- On December 2, 2014, in Morgantown, WV, Jody Lee Hunt fatally shot his ex-girlfriend and three other people before fatally shooting himself. Hunt had a lengthy history of violent firearm crime that barred him from possessing firearms. ATF traced the 9mm handgun used in the shooting to a Monongalia County resident, who said he sold the gun to Hunt via Facebook.
New Everytown Research in Nevada Shows How Nearly One in 11 Would-Be Online Gun Buyers in Nevada Are Prohibited from Possessing Firearms
The Everytown for Gun Safety Support Fund recently released a new report (available here), “The Wild, Wild Web: Investigating Online Gun Markets in Nevada,” that reveals how felons, domestic abusers and other prohibited individuals in Nevada are flocking to the vast online gun marketplace to evade criminal background checks and arm themselves illegally – including Facebook. Key findings include:
- On just four websites in Nevada, unlicensed sellers post an estimated 35,862 unique gun ads annually.
- The investigation of four major sites – Facebook, Backpage.com, Gunlistings.com and Armslist.com – found that nearly one in 11 people in Nevada shopping online for a gun without a background check (8.7 percent) is prohibited from possessing firearms, including convicted felons profiled in the report.
- The share of prohibited online gun buyers is almost seven times higher than the share of Nevadans who try to buy guns at licensed dealers and fail background checks.
- At this rate, in a single year, just four websites in Nevada could put over 3,100 guns into the hands of felons and domestic abusers.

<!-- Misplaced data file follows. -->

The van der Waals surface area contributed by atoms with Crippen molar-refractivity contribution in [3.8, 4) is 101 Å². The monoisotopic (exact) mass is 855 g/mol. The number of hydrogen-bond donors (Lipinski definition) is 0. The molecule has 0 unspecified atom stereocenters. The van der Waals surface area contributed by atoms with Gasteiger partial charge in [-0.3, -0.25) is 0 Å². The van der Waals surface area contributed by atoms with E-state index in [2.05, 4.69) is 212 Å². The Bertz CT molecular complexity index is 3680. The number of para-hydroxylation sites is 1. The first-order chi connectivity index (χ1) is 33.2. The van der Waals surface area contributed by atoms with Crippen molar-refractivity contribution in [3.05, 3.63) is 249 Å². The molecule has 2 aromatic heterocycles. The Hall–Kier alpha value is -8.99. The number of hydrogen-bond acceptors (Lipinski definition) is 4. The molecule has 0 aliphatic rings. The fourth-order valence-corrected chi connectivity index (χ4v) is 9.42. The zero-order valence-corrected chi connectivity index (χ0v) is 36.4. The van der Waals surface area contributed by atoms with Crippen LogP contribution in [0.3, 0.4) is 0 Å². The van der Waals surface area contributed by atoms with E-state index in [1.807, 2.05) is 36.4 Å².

“Our investigation shines a light on a dark corner of the web, and the results are alarming. Not only are criminals and domestic abusers aware of the unlicensed sale loophole – they are exploiting it,” said Ted Alcorn, research director for Everytown for Gun Safety. “The share of would-be online gun buyers who are prohibited from having guns is almost seven times higher than the share of those who go to a licensed dealer, where there’s a criminal background check to stop the sale.”
Moms Led Previous Campaigns Encouraging Facebook and Instagram to Make Social Media Safer for Children
Two years ago Moms Demand Action launched a campaign asking Facebook and Instagram to shut down a key avenue that criminals and minors have used to arm themselves and put lives in danger – and Moms kept that conversation going ever since. In barely a month the 2014 campaign drew more than 230,000 supporters who were concerned that anyone could, with the click of a mouse, find someone willing to sell him a gun with no background check, no questions asked.
As part of the campaign, Moms released a “closer look” video (available here) to riff on Facebook’s 10th anniversary “look back” videos to explain how Facebook’s previous policies made it easy for guns to be bought and sold online without criminal background checks. Moms also brought to light cases of minors and felons buying guns on Facebook.
Facebook took important steps in 2014 by announcing that they would delete any gun ad that mentioned the words “no background check” and block users under 18 from viewing gun posts. Today Facebook took it a big step further by blocking all unlicensed gun sales arranged on its platforms.
“We all have a role to play in reducing gun violence, and the corporate world is no different. Millions of gun sales are arranged online, without background checks in this country and Facebook’s bold move will help narrow the dangerous market that allows guns to fall into the wrong hands,” said Watts. “Today’s announcement by Facebook is a major indicator of the temperature and direction of corporate America and a nation that is demanding a more responsible gun culture.
Moms Demand Action has a history of working with national businesses to prioritize gun safe. Past campaigns have garnered hundreds of thousands of supporters to successfully persuade corporate giants like Starbucks, Target, Chipotle, Sonic, Chili’s, and Jack in the Box to publicly announce gun sense policies for their national storefronts. More information on Moms Demand Action’s corporate campaigns is available here.